What Happens To Your Data After You’re Hacked

Written by Ann Brown

These days we are bombarded with news of data breaches, from Facebook to Marriott to Yahoo.

A seemingly endless string of breaches have hit big companies and their users in recent years, The Wall Street Journal reported: 500 million potential victims at Marriott‘s Starwood properties; 117 million users in the 2012 hack of LinkedIn; three billion at Yahoo in 2013. Often, these attacks fuel a black market where stolen data is bought, sold and repackaged for criminal uses.

Photo by Luca Bravo on Unsplash









More than 24 billion credentials have been stolen or exposed, according to security firm Risk Based Security Inc. This leaves victims at risk of having their data used for a variety of reasons, including identity theft.

“Every American person should assume all of their data is out there,” said Elvis Chan, a supervisory special agent with the Federal Bureau of Investigation.

Once data is hacked it is passed on through the Dark Web, and sold for as little as $3. It’s cheap to buy things like credit-card numbers, webmail passwords, or Social Security numbers. “If someone wants to find my Social Security number, it will take them exactly $3 and five minutes,” said Andrei Barysevich, who works for the online investigation firm Recorded Future Inc.

Data breaches cost the average victim $776, according to Javelin Strategy & Research. In all, identity theft cost victims $16.8 billion in 2017.

It typically takes victims about 20 hours to fix any problems a hack has caused them, but identity theft can cause major complications. Hackers often produce fake passport and ID cards using stolen data.

Fake passports are only one of many products made from stolen consumer info. Criminals also assemble comprehensive victim files called “fullz” — internet slang for a full listing of someone’s data — that sell for about $100 each, Barysevich said. Fullz can include a victim’s date of birth, Social Security number, telephone number, driver’s license number, banking information and more.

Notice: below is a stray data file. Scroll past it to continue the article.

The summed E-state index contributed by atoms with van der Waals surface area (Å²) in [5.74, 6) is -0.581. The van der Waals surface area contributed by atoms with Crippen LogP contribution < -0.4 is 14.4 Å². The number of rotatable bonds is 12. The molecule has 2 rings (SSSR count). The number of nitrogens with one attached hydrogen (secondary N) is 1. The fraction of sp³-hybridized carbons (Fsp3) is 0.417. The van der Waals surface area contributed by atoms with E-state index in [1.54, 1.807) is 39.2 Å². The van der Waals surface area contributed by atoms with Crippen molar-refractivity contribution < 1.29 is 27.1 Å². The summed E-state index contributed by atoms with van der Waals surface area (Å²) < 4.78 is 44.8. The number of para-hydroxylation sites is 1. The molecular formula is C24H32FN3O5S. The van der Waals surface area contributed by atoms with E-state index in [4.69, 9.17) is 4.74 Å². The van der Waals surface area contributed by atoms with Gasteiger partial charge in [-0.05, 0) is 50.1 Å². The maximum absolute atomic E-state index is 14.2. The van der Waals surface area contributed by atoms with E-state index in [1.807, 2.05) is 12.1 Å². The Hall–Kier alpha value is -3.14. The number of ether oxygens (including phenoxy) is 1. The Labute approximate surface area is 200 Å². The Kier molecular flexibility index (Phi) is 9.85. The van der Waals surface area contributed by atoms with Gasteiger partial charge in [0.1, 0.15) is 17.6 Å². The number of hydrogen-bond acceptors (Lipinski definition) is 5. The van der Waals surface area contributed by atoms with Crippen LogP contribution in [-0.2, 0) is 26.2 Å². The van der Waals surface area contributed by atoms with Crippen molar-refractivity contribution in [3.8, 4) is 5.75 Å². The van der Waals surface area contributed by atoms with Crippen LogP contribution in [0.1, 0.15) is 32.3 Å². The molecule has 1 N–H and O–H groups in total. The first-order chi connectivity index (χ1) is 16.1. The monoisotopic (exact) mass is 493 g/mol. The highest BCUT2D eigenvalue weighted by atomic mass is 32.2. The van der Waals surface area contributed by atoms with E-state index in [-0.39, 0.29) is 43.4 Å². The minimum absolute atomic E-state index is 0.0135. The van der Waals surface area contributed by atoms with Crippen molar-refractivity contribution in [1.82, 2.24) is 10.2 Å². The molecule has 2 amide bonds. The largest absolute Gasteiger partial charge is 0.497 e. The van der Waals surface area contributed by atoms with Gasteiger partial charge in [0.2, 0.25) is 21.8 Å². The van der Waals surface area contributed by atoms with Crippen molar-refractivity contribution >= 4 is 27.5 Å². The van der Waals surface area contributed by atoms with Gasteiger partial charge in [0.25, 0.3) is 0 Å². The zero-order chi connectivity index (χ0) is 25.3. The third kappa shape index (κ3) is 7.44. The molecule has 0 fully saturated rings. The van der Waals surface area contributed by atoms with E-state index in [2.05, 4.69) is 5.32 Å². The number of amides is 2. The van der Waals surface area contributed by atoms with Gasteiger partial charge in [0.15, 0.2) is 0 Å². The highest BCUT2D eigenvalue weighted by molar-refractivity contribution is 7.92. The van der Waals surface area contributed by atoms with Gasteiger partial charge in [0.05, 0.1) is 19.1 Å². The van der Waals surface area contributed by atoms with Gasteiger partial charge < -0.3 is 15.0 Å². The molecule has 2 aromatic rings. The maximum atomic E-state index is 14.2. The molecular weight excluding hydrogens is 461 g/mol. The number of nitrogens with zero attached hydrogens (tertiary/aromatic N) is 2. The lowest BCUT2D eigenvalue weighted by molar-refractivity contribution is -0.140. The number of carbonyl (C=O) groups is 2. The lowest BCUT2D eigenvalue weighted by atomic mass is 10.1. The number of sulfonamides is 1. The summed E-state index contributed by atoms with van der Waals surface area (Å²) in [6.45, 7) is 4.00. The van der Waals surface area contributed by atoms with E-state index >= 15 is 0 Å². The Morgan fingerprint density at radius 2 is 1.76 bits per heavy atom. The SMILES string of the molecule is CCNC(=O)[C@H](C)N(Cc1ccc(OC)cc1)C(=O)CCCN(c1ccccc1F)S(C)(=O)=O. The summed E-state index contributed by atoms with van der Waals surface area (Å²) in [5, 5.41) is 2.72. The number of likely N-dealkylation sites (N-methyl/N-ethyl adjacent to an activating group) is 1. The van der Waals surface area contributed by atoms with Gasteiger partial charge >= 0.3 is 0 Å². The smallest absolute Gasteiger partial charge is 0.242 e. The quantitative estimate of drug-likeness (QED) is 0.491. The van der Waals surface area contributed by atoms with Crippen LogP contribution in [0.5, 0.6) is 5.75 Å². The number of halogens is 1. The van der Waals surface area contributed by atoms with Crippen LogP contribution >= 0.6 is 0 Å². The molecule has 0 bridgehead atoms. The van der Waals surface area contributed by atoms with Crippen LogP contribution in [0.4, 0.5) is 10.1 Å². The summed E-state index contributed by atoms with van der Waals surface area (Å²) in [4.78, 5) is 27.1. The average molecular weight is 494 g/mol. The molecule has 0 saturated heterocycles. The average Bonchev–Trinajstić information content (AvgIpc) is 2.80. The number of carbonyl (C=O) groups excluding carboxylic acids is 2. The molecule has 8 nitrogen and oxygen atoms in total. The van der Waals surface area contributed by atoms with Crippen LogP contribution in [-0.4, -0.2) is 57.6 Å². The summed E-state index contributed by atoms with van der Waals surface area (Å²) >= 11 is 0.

There is more than one way to gain data. There is a new form of fraud known as SIM hijacking. Criminals convince mobile-phone companies they are legitimate customers who need a new SIM card.

“When the new SIM card is activated, criminals gain control of the victim’s phone number and quickly use it to reset online passwords and empty bank accounts,” the WSJ reported.

Hackers can use free downloadable tools such as Sentry MBA or Hitman to do their dirty work. “The software takes a bulk list of email addresses and passwords stolen from a site and tries, through a network of computers, to use them one by one to log into different websites. Stolen email addresses and passwords from LinkedIn, for example, could be tried against Amazon. Up to 2% of passwords found on any one site work elsewhere, according to the security company SpyCloud Inc. That can turn a single $100 record into a valuable skeleton key for a buyer,” the WSJ reported.

To make matters worse, there’s a guide for thieves on how to steal data. The “Bank Account Takeover Guide” costs $300 and is a step-by-step instruction guide.

So how can you tell if you’ve been hacked? There are several signs, such as your gadget starts to suddenly slow down, freezes, or crashes.

Another sign is that your data usage has spiked drastically.

“Every Internet provider has tools that can keep track of your monthly bandwidth consumption. Look at Data Usage Meter or Data Monitor, depending on your provider. Compare the amount of data used from the prior months, and if you notice sudden spikes in your data activity even though you haven’t changed your patterns, then chances are you are infected,” USA Today reported.

Are you seeing pop-up ads when you didn’t use to? Criminals can also use DNS hijacking to modify the ads that you see while browsing. Instead of the regular ads that you should be getting, they can be replaced with inappropriate or malicious ones, USA Today reported.